how the little green men might defeat us humans 5

•13 October 2019 • Leave a Comment

Up to this point, we’ve been exploring this general topic by considering human internalities: what are the aspects and traits about us as humans that might provide ways for the little green men to bring us to our collective knees.  We will come back to these internalities, as there is much much more to explore, but today, I would like to consider some of the externalities that could be brought to bear.

I have not done much in the way for formal research, on this post or on the others in this particular series.  There is a lot of research to be done and it is research that should be done, but I’m taking the opportunity to speculate, pulling from my memories ideas that have stayed with me, variants of some of which I’m trying to work into my own writings.

Perhaps for instance the little green men, who might be none of the above, come to our solar system but remain out in the Oort cloud.  If they were able to calculate sufficiently well, which one would hope they would be able to, then they could be patient and drop well-aimed rocks from the Oort cloud into the inner solar system.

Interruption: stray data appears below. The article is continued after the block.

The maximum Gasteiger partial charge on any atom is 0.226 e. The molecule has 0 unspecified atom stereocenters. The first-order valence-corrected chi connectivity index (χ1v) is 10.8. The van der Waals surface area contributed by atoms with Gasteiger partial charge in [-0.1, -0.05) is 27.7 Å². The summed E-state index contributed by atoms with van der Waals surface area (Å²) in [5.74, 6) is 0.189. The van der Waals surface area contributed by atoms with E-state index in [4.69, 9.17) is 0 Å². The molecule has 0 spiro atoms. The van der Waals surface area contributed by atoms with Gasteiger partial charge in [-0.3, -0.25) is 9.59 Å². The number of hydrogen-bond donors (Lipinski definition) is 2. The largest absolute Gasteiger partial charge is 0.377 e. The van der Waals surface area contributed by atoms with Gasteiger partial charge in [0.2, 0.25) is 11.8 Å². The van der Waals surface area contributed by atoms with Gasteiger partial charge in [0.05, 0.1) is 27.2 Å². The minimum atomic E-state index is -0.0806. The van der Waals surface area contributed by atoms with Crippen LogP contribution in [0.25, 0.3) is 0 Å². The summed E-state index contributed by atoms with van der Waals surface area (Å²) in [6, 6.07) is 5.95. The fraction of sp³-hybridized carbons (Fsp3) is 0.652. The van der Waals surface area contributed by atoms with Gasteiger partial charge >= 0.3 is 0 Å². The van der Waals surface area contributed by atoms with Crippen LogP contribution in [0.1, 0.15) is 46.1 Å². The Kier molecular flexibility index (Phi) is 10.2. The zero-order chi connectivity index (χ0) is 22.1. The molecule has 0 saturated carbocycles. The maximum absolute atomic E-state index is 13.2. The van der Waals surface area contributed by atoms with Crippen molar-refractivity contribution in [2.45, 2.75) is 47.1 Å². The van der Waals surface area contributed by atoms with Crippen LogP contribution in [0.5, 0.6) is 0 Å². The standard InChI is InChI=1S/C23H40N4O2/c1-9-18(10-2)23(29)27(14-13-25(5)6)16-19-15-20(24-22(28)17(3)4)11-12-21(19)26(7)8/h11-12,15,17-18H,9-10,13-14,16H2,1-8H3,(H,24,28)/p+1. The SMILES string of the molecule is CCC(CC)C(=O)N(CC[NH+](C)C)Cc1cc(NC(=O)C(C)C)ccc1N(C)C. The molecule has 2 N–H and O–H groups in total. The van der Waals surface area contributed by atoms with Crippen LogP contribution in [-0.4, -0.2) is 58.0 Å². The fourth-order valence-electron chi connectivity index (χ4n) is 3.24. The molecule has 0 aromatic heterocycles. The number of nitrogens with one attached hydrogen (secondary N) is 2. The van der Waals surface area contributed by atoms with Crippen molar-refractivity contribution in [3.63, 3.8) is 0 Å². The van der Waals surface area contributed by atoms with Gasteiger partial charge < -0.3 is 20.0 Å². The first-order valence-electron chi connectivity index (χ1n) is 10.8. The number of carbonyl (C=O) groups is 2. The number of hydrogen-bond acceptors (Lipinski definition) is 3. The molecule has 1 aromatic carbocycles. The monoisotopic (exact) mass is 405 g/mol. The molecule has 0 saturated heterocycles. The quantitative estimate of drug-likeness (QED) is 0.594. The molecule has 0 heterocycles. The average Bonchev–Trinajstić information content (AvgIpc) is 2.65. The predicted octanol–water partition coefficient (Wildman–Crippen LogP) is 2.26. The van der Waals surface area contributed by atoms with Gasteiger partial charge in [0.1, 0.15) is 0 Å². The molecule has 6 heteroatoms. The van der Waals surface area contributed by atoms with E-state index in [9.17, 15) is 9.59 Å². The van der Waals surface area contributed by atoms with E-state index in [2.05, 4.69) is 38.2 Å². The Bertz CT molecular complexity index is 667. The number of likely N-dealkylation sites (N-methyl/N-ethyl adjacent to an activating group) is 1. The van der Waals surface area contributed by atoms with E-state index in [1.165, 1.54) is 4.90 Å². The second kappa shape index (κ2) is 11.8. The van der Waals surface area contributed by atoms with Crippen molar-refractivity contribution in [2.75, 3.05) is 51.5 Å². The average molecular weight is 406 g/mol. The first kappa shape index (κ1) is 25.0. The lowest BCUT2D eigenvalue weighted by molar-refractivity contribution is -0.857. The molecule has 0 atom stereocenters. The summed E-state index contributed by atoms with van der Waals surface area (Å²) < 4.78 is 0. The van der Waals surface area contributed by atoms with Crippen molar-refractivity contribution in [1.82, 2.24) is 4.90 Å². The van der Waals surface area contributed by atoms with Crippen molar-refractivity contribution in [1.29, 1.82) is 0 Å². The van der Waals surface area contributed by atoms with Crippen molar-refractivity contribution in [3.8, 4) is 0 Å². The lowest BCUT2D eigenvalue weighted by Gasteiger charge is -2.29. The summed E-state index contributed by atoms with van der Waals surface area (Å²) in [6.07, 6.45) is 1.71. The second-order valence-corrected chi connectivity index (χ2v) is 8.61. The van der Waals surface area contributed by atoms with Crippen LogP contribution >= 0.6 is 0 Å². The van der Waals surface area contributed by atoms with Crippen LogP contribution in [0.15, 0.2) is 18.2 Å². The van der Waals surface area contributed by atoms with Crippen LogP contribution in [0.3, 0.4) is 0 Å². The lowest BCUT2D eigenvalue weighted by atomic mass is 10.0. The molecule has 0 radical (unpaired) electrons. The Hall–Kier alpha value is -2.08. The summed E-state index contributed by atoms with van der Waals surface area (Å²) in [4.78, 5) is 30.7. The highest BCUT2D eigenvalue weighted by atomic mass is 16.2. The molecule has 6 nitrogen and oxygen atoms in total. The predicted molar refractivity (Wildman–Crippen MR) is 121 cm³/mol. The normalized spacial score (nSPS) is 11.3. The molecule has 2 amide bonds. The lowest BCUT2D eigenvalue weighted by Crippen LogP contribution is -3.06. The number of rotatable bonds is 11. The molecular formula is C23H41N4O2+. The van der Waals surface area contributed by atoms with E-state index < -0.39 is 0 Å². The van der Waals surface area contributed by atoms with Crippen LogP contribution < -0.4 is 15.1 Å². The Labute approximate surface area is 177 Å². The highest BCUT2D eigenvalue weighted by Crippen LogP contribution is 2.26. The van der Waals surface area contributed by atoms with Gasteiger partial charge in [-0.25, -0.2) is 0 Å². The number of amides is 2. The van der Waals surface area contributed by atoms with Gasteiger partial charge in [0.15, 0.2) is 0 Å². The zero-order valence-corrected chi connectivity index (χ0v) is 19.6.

Here, we encounter a potential discussion of aesthetics.  Might they reshape the rocks into shapes or compositions of relevance or importance to them, or would they use the rocks in their raw shapes?  Might they accept the greater challenge of playing billiards with the moons and planets, for no reason other than that is what they feel like doing?  How much damage, for instance, might they be able to do with a single well-aimed rock? And yes, I recognize that this this is drifting into supervillain territory, but I think that might be unavoidable given the topic at hand.

There are variants of the dropping a rock theme.  One that I have never been able to get out of my head is the narratively simple but physically challenging variant of attaching an engine to a rock and accelerating it to some appreciable fraction of the speed of light.